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32. CHAPTER XXXII (continued)
"But Miss Avery said--"
Dolly's eyes grew round. "It was a perfectly awful letter. Charles said it was the letter of a madman. In the end she had the pendant back again from the shop and threw it into the duck-pond."
"Did she give any reasons?"
"We think she meant to be invited to Oniton, and so climb into society."
"She's rather old for that," said Margaret pensively.
"May she not have given the present to Evie in remembrance of her mother?"
"That's a notion. Give every one their due, eh? Well, I suppose I ought to be toddling. Come along, Mr. Muff--you want a new coat, but I don't know who'll give it you, I'm sure;" and addressing her apparel with mournful humour, Dolly moved from the room.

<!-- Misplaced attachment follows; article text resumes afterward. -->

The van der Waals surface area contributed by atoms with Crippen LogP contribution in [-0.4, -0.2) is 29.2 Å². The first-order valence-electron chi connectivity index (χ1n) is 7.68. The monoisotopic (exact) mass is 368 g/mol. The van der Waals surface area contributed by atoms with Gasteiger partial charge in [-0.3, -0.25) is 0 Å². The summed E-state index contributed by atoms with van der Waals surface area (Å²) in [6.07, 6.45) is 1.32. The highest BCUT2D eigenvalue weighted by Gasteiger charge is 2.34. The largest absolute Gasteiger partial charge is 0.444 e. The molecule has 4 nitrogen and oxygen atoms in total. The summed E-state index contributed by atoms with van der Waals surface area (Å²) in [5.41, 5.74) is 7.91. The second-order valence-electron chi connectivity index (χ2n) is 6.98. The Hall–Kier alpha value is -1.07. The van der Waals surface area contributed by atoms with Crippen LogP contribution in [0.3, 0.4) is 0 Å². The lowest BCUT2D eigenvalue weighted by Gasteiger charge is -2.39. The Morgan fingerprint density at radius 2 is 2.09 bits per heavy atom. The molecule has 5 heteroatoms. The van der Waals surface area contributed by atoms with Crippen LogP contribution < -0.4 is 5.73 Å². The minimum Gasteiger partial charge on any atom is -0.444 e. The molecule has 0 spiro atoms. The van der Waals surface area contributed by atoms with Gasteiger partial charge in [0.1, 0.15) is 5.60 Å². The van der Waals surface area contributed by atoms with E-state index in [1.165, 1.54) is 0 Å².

Margaret followed her to ask whether Henry knew about Miss Avery's rudeness.
"I wonder, then, why he let me ask her to look after the house."
"But she's only a farm woman," said Dolly, and her explanation proved correct. Henry only censured the lower classes when it suited him. He bore with Miss Avery as with Crane--because he could get good value out of them. "I have patience with a man who knows his job," he would say, really having patience with the job, and not the man. Paradoxical as it may sound, he had something of the artist about him; he would pass over an insult to his daughter sooner than lose a good charwoman for his wife.
Margaret judged it better to settle the little trouble herself. Parties were evidently ruffled. With Henry's permission, she wrote a pleasant note to Miss Avery, asking her to leave the cases untouched. Then, at the first convenient opportunity, she went down herself, intending to repack her belongings and store them properly in the local warehouse; the plan had been amateurish and a failure. Tibby promised to accompany her, but at the last moment begged to be excused. So, for the second time in her life, she entered the house alone.
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